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In the March 2006 edition of our firm's newsletter we reported about the case of Gboizo v. State of New York Division of Housing and Community Renewal, wherein New York County Supreme Court Justice Edward H. Lehner was unable to reconcile two sections of the Rent Stabilization Code. One provision automatically entitles a subtenant to "treble damage" when overcharged by a tenant, while another affords property "owners"--faced with a similar allegation--an opportunity to establish that the conduct was not willful. This latter showing allows owners to have the penalty reduced to the amount of the overcharge plus interest. However, according to the State Division of Housing and Community Renewal ("DHCR"), this "lack of willfulness" demonstration is only available to property owners (rather than overcharging tenants).
In Gboizo, the prime tenant leased a Manhattan apartment to a subtenant for rents ranging from $900 to $1,100 per month. Within a year, the subtenant filed a rent-overcharge complaint with the DHCR claiming that the legal regulated rent was only $225 per month. Ultimately, the claim was successful and the overcharge determination, which totaled $29,631 when trebled, was upheld. The DHCR's position was that when a tenant collects overcharges from a subtenant, the treble-damage penalty was "mandatory" and the issue of "willfulness" could not be considered.
In an Article 78 proceeding started in the New York County Supreme Court, the prime tenant asserted that it had been his belief that the unit was exempt from rent regulation. Despite some unique factual underpinnings as to the unit's status, Judge Lehner was asked to decide whether subleasing tenants could avoid treble-damage liability by establishing the inadvertence of an overcharge. Since there was "nothing in the statute ... that would bar a sublessor from this statutory right to present evidence of the absence of willful conduct," the Court concluded (in a decision dated January 31, 2006) that the agency's sublessor-hostile interpretation of the regulations was "invalid."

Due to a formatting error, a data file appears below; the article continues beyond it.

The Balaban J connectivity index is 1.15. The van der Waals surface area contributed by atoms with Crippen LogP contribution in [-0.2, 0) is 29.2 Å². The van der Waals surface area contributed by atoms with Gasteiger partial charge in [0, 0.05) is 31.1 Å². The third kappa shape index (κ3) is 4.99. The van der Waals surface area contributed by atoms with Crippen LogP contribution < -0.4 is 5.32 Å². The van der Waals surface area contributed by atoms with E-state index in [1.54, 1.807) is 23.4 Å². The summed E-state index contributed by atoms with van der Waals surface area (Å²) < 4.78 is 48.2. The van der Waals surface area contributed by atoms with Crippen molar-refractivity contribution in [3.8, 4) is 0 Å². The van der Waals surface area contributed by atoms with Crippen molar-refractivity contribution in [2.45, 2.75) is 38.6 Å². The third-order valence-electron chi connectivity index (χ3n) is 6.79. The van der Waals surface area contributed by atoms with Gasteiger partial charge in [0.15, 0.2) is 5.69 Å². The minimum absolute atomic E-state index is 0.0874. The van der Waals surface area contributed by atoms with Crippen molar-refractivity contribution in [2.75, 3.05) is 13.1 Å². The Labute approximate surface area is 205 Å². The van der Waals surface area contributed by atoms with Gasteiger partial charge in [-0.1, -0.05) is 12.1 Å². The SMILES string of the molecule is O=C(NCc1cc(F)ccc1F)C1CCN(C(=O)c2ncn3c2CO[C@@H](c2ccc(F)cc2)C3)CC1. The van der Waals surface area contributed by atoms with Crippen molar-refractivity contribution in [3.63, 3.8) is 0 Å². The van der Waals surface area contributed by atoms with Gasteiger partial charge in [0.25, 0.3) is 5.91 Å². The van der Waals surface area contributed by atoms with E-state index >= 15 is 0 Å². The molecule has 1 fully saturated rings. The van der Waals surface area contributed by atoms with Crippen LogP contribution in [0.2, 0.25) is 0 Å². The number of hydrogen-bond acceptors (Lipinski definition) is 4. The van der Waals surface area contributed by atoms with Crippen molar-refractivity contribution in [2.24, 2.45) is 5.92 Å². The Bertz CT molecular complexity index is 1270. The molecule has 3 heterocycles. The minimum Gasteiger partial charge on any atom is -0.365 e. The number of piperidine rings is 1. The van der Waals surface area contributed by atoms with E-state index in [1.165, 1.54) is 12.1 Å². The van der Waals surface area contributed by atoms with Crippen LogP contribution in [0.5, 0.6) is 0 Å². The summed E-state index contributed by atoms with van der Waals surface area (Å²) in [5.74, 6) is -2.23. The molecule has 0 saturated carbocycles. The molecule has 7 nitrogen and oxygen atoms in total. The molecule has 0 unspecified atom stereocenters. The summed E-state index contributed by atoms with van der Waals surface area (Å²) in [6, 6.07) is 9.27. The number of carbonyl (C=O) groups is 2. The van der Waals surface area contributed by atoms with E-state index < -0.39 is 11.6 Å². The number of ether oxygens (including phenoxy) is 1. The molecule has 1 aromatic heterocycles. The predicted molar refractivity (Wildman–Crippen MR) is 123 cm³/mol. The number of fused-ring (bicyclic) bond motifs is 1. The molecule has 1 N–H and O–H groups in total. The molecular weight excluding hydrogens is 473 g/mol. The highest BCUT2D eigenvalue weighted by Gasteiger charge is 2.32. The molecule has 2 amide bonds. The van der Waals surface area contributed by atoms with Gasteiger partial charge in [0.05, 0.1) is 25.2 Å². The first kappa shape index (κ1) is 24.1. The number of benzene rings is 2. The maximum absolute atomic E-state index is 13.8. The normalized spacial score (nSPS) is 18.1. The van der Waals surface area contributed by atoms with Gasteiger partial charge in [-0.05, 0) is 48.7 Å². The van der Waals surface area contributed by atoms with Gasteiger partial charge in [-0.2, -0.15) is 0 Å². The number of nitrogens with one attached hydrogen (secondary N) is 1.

In an interesting twist, the DHCR later asked Judge Lehner to reconsider his decision--by way of a process called "reargument"--and, after reviewing the parties' submissions, the judge concluded that he had made a mistake. In a decision released last week, the Court noted as follows:

Having been previously advised by both counsel that no authority had been located supporting the validity of the different treatment provided in the Code between overcharges by an owner as compared to those by a sublessor, and I finding none, I concluded that there was nothing in the RSL authorizing this disparate treatment. That conclusion was in error.
Upon further examination, it was discovered that, over two decades ago, Judge David Saxe--now an Associate Justice of the Appellate Division, First Department--had examined the sections in question and concluded that the treatment differential was deliberate. As Judge Saxe observed Kolbert v. Clayton, 127 Misc.2d 1036, 487 N.Y.S.2d 995 (Civ.Ct., N.Y. County, 1985):
On reflection, the reasoning of the Legislature is evident--the procedure in arriving at the legally chargeable amount of rent by a landlord is extremely complicated, and mistakes in calculation are not necessarily always the fault of the landlord. The tenant on the other hand, need not follow any complicated procedure or apply any intricate formulas to discover the amount of rent he may lawfully charge to a subtenant--he need only look to his lease and, if applicable, add a 10% charge. It is for this reason, I am certain, that the Legislature did not believe it necessary to equip the sublessor who overcharges with the same defense that is available to the landlord-owner.
Faced with this precedent, and in the absence of a constitutional infirmity, Justice Lehner recalled his prior decision, noting, in part, as follows:
Hence, since the RSL and the Code adopted pursuant thereto clearly provide for different rights between the two classes of lessors, DHCR was correct in applying the treble damages provision of section 2525.6(b) of the Code without considering the issue of willfulness.
Was that backpedaling or a flip-flop?
"I as free forgive you
As I would be forgiven...."
Shakespeare, Henry VIII, Act II, Scene I

For a copy of the Supreme Court's September 6, 2006 decision in Gboizo v State of New York Division of Housing and Community Renewal, please click on the following link:
For a copy of the Supreme Court's January 31, 2006 decision, please click on the following link: